United States postage stamps are the universal currency in most prisons. Inmates use them to purchase goods and services just as the folks on the outside use actual dollars. For example, in prison the value of a single stamp (not so long ago) had a value of $.50. Therefore: if the inmate who stole the ingredients to make the potstickers mention above charged $1.50 (a high price, by the way) for the pasta and vegetables, then the prisoner who received the goods would handover three stamps for the service provided. Inflation (increases in stamp prices) may have caused a slight price jump.
Other items could be used as currency, too, such as Ramen Noodles.
By the way, inmates are limited to a certain number of stamps. The rules, however, do not stop them from stockpiling and hiding their “currency.”
The Federal Bureau of Prisons (BOP) policy “limits the quantity of the sale for various items per Commissary visit, such as the equivalent of one (1) book of postage stamps per sale. Inmates may have no more than the equivalent of 40 1st Class stamps in their possession at any time.” If caught with more than the allowable number of stamps the inmate would be subject to disciplinary actions (loss of commissary, phone privileges, visitation, etc.).
*** A fantastic and unique opportunity! ***
As a bonus, USA Today & Wall Street Journal bestselling author Lisa Regan details how to use the elements of fiction to craft a gripping crime novel.
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“Criminal Investigations: Writing Believable Make-Believe”
Schedule and Class order:
(All times are EST)
10:30 – Login and Test
10:45 – Welcome
11:00 – 12:20
Digital Breadcrumbs: Tracking People in Cyberspace ~ Instructor, Josh Moulin
Nearly every investigation involves some aspect of technology, whether it is used to commit the actual crime or contains evidence of criminal activity. In this information-packed session, you will learn how cybercrime investigators trace activity on the Internet, how mobile devices are tracked, how digital forensics is used to uncover evidence, and how law enforcement obtains information. Additionally, this course will cover techniques that suspects may use to try and hide their activity from law enforcement such as the darknet, anonymizing services, and anti-forensic tools.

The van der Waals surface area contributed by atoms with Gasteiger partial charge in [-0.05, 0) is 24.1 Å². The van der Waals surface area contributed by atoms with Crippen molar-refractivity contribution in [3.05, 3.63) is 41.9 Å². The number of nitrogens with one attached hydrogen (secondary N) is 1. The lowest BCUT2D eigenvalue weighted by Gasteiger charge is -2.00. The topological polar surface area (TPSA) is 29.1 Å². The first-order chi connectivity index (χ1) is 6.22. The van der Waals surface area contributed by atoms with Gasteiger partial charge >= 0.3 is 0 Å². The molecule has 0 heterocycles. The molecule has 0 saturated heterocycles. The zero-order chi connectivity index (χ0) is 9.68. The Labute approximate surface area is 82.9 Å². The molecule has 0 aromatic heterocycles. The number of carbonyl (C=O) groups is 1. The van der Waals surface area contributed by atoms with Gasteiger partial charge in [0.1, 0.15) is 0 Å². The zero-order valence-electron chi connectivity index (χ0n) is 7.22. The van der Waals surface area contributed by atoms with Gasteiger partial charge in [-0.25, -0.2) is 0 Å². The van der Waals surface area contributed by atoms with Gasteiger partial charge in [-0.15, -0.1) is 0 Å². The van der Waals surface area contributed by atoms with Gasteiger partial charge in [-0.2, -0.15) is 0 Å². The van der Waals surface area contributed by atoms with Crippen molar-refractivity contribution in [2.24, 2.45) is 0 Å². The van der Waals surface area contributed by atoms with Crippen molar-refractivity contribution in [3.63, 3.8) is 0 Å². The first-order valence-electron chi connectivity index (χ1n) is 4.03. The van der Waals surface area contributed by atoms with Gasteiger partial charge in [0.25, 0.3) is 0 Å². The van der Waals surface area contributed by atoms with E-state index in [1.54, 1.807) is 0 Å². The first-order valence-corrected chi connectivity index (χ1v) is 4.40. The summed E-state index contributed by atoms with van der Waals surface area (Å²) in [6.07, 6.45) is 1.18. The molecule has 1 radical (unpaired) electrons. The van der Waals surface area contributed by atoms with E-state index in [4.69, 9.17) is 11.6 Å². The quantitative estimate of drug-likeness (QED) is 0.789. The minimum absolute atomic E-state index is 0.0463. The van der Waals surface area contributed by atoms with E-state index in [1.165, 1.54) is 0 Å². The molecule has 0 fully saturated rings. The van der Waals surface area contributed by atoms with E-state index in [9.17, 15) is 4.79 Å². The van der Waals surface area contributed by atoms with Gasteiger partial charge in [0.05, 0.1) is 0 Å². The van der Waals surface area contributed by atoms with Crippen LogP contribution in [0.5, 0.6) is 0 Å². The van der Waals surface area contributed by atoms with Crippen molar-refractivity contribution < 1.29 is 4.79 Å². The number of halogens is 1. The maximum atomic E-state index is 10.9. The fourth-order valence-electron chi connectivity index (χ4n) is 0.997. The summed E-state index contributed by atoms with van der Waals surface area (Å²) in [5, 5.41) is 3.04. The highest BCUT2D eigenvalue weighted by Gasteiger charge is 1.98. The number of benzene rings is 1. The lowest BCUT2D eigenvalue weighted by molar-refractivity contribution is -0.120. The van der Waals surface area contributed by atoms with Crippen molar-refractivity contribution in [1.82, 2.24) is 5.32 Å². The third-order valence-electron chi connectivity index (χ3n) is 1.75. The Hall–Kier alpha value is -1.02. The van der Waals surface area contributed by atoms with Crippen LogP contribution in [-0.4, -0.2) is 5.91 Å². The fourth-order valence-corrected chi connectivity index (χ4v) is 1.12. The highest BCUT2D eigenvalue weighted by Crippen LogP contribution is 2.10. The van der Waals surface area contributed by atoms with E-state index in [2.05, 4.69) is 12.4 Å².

12:20 – 12:50
12:50 – 2:10
Sexual Assault: When a Victim Seeks Care in a Hospital Setting ~ Karmen Harris, RN, SANE-A
Based on a scenario, the class will explore what happens when a victim of sexual assault seeks care in a hospital setting. In this class, we will walk through the process of the medical-forensic exam and further explore how trauma is identified, the elements of documentation and forensic photography, evidence collection, and other aspects of the fascinating intersection of forensic science and nursing.
2:20 – 3:40
Using 3D Laser Scanners and Drones to Document Crime Scenes ~ Instructor, RJ Beam
3D scanners used by engineering firms have slowly been gaining traction in police work. Take a walk into a real homicide scene to see how the 3D reconstruction helped secure a conviction. Learn about how 3D scanners work and how drones can augment the creation of a 3D recreation.
3:50 – 5:10
Creating Dynamic Crime Fiction: How to use the elements of fiction to craft a gripping crime novel ~ Instructor, Lisa Regan
In this class you will learn how to combine several elements of fiction to create a crime novel that is authentic and riveting. You’ll learn tips and tricks for plotting effectively to keep readers turning pages. You’ll learn how to develop characters who are relatable and intriguing. We’ll discuss how to write believable dialogue that moves your story forward. You’ll also receive tips for incorporating information from law enforcement and other experts into you work. Finally, we will discuss advice on self-editing.